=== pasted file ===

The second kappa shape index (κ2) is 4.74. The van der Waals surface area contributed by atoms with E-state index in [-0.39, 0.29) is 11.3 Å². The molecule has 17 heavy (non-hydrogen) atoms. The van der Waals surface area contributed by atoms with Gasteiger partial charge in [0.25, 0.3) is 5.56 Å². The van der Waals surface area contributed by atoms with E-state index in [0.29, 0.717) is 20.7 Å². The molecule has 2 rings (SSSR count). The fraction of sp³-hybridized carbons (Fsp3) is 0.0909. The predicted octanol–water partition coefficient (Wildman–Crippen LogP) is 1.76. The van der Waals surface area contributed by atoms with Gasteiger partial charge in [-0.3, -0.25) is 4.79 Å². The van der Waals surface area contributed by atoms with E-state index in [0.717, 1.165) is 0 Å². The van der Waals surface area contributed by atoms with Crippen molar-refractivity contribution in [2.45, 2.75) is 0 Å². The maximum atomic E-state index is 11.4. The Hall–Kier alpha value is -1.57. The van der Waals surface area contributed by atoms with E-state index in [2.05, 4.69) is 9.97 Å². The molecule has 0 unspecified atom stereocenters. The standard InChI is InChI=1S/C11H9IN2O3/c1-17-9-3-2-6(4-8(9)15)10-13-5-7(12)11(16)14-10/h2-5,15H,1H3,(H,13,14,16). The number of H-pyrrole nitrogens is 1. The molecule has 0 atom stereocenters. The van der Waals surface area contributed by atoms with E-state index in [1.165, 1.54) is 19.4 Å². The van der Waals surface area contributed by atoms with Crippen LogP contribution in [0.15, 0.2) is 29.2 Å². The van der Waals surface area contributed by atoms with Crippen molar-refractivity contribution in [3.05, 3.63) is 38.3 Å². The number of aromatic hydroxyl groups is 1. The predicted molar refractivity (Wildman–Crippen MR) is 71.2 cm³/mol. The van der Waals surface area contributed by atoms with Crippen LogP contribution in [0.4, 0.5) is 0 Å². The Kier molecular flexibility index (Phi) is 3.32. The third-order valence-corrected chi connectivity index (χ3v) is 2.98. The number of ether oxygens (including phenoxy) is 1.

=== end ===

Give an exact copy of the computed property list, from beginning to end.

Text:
The second kappa shape index (κ2) is 4.74. The van der Waals surface area contributed by atoms with E-state index in [-0.39, 0.29) is 11.3 Å². The molecule has 17 heavy (non-hydrogen) atoms. The van der Waals surface area contributed by atoms with Gasteiger partial charge in [0.25, 0.3) is 5.56 Å². The van der Waals surface area contributed by atoms with E-state index in [0.29, 0.717) is 20.7 Å². The molecule has 2 rings (SSSR count). The fraction of sp³-hybridized carbons (Fsp3) is 0.0909. The predicted octanol–water partition coefficient (Wildman–Crippen LogP) is 1.76. The van der Waals surface area contributed by atoms with Gasteiger partial charge in [-0.3, -0.25) is 4.79 Å². The van der Waals surface area contributed by atoms with E-state index in [0.717, 1.165) is 0 Å². The van der Waals surface area contributed by atoms with Crippen molar-refractivity contribution in [2.45, 2.75) is 0 Å². The maximum atomic E-state index is 11.4. The Hall–Kier alpha value is -1.57. The van der Waals surface area contributed by atoms with E-state index in [2.05, 4.69) is 9.97 Å². The molecule has 0 unspecified atom stereocenters. The standard InChI is InChI=1S/C11H9IN2O3/c1-17-9-3-2-6(4-8(9)15)10-13-5-7(12)11(16)14-10/h2-5,15H,1H3,(H,13,14,16). The number of H-pyrrole nitrogens is 1. The molecule has 0 atom stereocenters. The van der Waals surface area contributed by atoms with E-state index in [1.165, 1.54) is 19.4 Å². The van der Waals surface area contributed by atoms with Crippen LogP contribution in [0.15, 0.2) is 29.2 Å². The van der Waals surface area contributed by atoms with Crippen molar-refractivity contribution in [3.05, 3.63) is 38.3 Å². The number of aromatic hydroxyl groups is 1. The predicted molar refractivity (Wildman–Crippen MR) is 71.2 cm³/mol. The van der Waals surface area contributed by atoms with Crippen LogP contribution in [0.4, 0.5) is 0 Å². The Kier molecular flexibility index (Phi) is 3.32. The third-order valence-corrected chi connectivity index (χ3v) is 2.98. The number of ether oxygens (including phenoxy) is 1.